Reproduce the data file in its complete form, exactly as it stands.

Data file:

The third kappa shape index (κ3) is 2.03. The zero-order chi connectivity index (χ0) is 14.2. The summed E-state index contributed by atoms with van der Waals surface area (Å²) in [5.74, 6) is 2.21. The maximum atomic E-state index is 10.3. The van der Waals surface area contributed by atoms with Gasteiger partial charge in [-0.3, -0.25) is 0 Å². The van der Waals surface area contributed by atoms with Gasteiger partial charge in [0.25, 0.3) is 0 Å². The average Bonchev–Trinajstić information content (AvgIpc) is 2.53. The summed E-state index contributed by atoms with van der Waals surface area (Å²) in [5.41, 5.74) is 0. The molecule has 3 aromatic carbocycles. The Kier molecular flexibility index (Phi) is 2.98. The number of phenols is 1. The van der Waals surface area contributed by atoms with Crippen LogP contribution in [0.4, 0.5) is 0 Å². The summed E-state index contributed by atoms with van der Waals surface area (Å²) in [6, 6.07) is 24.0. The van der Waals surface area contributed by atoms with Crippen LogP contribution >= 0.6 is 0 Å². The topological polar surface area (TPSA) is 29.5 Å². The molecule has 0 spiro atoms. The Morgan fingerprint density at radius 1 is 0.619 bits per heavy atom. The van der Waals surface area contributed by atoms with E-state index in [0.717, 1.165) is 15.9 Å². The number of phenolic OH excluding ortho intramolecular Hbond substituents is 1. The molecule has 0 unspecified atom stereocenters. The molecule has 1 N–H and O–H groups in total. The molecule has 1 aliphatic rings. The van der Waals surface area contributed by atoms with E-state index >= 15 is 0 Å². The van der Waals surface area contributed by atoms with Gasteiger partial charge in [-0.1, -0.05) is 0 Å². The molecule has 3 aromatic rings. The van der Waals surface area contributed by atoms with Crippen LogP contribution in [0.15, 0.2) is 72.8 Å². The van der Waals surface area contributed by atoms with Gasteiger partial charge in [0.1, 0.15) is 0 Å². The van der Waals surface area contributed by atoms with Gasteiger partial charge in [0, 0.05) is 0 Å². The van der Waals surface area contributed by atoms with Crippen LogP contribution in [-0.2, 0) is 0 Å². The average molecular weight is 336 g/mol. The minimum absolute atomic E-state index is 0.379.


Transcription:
The third kappa shape index (κ3) is 2.03. The zero-order chi connectivity index (χ0) is 14.2. The summed E-state index contributed by atoms with van der Waals surface area (Å²) in [5.74, 6) is 2.21. The maximum atomic E-state index is 10.3. The van der Waals surface area contributed by atoms with Gasteiger partial charge in [-0.3, -0.25) is 0 Å². The van der Waals surface area contributed by atoms with Gasteiger partial charge in [0.25, 0.3) is 0 Å². The average Bonchev–Trinajstić information content (AvgIpc) is 2.53. The summed E-state index contributed by atoms with van der Waals surface area (Å²) in [5.41, 5.74) is 0. The molecule has 3 aromatic carbocycles. The Kier molecular flexibility index (Phi) is 2.98. The number of phenols is 1. The van der Waals surface area contributed by atoms with Crippen LogP contribution in [0.4, 0.5) is 0 Å². The summed E-state index contributed by atoms with van der Waals surface area (Å²) in [6, 6.07) is 24.0. The van der Waals surface area contributed by atoms with Crippen LogP contribution >= 0.6 is 0 Å². The topological polar surface area (TPSA) is 29.5 Å². The molecule has 0 spiro atoms. The Morgan fingerprint density at radius 1 is 0.619 bits per heavy atom. The van der Waals surface area contributed by atoms with E-state index in [0.717, 1.165) is 15.9 Å². The number of phenolic OH excluding ortho intramolecular Hbond substituents is 1. The molecule has 0 unspecified atom stereocenters. The molecule has 1 N–H and O–H groups in total. The molecule has 1 aliphatic rings. The van der Waals surface area contributed by atoms with E-state index >= 15 is 0 Å². The van der Waals surface area contributed by atoms with Gasteiger partial charge in [-0.1, -0.05) is 0 Å². The molecule has 3 aromatic rings. The van der Waals surface area contributed by atoms with Crippen LogP contribution in [0.15, 0.2) is 72.8 Å². The van der Waals surface area contributed by atoms with Gasteiger partial charge in [0.1, 0.15) is 0 Å². The van der Waals surface area contributed by atoms with Gasteiger partial charge in [0, 0.05) is 0 Å². The van der Waals surface area contributed by atoms with Crippen LogP contribution in [-0.2, 0) is 0 Å². The average molecular weight is 336 g/mol. The minimum absolute atomic E-state index is 0.379.